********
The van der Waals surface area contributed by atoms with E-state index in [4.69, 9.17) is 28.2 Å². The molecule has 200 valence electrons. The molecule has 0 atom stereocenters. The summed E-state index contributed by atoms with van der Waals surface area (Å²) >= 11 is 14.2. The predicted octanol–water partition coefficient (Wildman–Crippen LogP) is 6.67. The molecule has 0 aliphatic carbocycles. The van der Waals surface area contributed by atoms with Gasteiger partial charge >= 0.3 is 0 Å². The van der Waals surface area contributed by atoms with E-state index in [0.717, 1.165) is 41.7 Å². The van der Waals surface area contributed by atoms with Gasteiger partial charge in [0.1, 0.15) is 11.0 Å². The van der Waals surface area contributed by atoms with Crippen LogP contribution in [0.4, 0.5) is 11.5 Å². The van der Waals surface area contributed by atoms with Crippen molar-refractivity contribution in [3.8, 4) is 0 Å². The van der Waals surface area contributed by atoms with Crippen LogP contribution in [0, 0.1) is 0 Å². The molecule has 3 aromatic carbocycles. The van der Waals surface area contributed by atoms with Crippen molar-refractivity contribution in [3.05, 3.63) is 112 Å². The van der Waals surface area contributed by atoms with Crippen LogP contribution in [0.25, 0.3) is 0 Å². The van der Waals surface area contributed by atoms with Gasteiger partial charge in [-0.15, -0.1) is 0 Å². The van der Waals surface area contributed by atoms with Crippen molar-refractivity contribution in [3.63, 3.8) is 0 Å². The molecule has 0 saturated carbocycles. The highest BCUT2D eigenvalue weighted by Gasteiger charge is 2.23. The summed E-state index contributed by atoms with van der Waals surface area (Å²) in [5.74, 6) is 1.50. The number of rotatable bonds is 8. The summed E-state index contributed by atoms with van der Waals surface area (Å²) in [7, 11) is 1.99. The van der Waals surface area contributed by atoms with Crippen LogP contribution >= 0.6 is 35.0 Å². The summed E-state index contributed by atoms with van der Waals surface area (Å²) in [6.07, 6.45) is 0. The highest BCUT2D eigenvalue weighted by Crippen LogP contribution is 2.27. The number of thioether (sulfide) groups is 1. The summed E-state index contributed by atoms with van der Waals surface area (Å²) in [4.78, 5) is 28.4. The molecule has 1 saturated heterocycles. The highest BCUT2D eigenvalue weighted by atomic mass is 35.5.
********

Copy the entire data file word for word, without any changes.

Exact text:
The van der Waals surface area contributed by atoms with E-state index in [4.69, 9.17) is 28.2 Å². The molecule has 200 valence electrons. The molecule has 0 atom stereocenters. The summed E-state index contributed by atoms with van der Waals surface area (Å²) >= 11 is 14.2. The predicted octanol–water partition coefficient (Wildman–Crippen LogP) is 6.67. The molecule has 0 aliphatic carbocycles. The van der Waals surface area contributed by atoms with Gasteiger partial charge >= 0.3 is 0 Å². The van der Waals surface area contributed by atoms with E-state index in [0.717, 1.165) is 41.7 Å². The van der Waals surface area contributed by atoms with Gasteiger partial charge in [0.1, 0.15) is 11.0 Å². The van der Waals surface area contributed by atoms with Crippen LogP contribution in [0.4, 0.5) is 11.5 Å². The van der Waals surface area contributed by atoms with Crippen molar-refractivity contribution in [3.8, 4) is 0 Å². The van der Waals surface area contributed by atoms with Crippen LogP contribution in [0, 0.1) is 0 Å². The molecule has 3 aromatic carbocycles. The van der Waals surface area contributed by atoms with Crippen molar-refractivity contribution in [3.05, 3.63) is 112 Å². The van der Waals surface area contributed by atoms with Crippen LogP contribution in [0.25, 0.3) is 0 Å². The van der Waals surface area contributed by atoms with Gasteiger partial charge in [-0.15, -0.1) is 0 Å². The van der Waals surface area contributed by atoms with Crippen molar-refractivity contribution in [3.63, 3.8) is 0 Å². The molecule has 0 saturated carbocycles. The highest BCUT2D eigenvalue weighted by Gasteiger charge is 2.23. The summed E-state index contributed by atoms with van der Waals surface area (Å²) in [5.74, 6) is 1.50. The number of rotatable bonds is 8. The summed E-state index contributed by atoms with van der Waals surface area (Å²) in [7, 11) is 1.99. The van der Waals surface area contributed by atoms with Crippen LogP contribution >= 0.6 is 35.0 Å². The summed E-state index contributed by atoms with van der Waals surface area (Å²) in [6.07, 6.45) is 0. The highest BCUT2D eigenvalue weighted by Crippen LogP contribution is 2.27. The number of thioether (sulfide) groups is 1. The summed E-state index contributed by atoms with van der Waals surface area (Å²) in [4.78, 5) is 28.4. The molecule has 1 saturated heterocycles. The highest BCUT2D eigenvalue weighted by atomic mass is 35.5.